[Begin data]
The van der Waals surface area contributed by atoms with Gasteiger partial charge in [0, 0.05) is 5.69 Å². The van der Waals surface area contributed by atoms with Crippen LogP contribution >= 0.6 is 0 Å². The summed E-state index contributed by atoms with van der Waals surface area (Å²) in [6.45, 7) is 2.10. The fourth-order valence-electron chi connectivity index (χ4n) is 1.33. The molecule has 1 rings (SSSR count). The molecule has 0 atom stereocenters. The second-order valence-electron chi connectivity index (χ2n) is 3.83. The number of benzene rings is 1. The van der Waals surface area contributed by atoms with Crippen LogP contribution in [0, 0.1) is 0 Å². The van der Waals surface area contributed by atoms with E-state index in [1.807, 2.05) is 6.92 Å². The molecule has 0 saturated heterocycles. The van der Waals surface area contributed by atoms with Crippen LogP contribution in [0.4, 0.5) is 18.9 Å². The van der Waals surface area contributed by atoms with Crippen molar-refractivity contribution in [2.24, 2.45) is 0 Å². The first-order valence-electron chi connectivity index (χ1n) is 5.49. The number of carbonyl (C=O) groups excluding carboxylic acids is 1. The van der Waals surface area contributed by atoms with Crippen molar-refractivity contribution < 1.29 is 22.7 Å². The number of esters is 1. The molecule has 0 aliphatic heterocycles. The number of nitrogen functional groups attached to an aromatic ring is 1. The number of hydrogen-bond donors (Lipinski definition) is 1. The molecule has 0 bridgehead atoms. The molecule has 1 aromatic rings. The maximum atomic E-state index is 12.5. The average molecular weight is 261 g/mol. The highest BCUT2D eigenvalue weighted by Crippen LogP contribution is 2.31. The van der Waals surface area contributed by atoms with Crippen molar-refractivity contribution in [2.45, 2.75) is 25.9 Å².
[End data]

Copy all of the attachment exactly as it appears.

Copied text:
The van der Waals surface area contributed by atoms with Gasteiger partial charge in [0, 0.05) is 5.69 Å². The van der Waals surface area contributed by atoms with Crippen LogP contribution >= 0.6 is 0 Å². The summed E-state index contributed by atoms with van der Waals surface area (Å²) in [6.45, 7) is 2.10. The fourth-order valence-electron chi connectivity index (χ4n) is 1.33. The molecule has 1 rings (SSSR count). The molecule has 0 atom stereocenters. The second-order valence-electron chi connectivity index (χ2n) is 3.83. The number of benzene rings is 1. The van der Waals surface area contributed by atoms with Crippen LogP contribution in [0, 0.1) is 0 Å². The van der Waals surface area contributed by atoms with E-state index in [1.807, 2.05) is 6.92 Å². The molecule has 0 saturated heterocycles. The van der Waals surface area contributed by atoms with Crippen LogP contribution in [0.4, 0.5) is 18.9 Å². The van der Waals surface area contributed by atoms with Crippen molar-refractivity contribution in [2.24, 2.45) is 0 Å². The first-order valence-electron chi connectivity index (χ1n) is 5.49. The number of carbonyl (C=O) groups excluding carboxylic acids is 1. The van der Waals surface area contributed by atoms with Crippen molar-refractivity contribution < 1.29 is 22.7 Å². The number of esters is 1. The molecule has 0 aliphatic heterocycles. The number of nitrogen functional groups attached to an aromatic ring is 1. The number of hydrogen-bond donors (Lipinski definition) is 1. The molecule has 0 bridgehead atoms. The molecule has 1 aromatic rings. The maximum atomic E-state index is 12.5. The average molecular weight is 261 g/mol. The highest BCUT2D eigenvalue weighted by Crippen LogP contribution is 2.31. The van der Waals surface area contributed by atoms with Crippen molar-refractivity contribution in [2.45, 2.75) is 25.9 Å².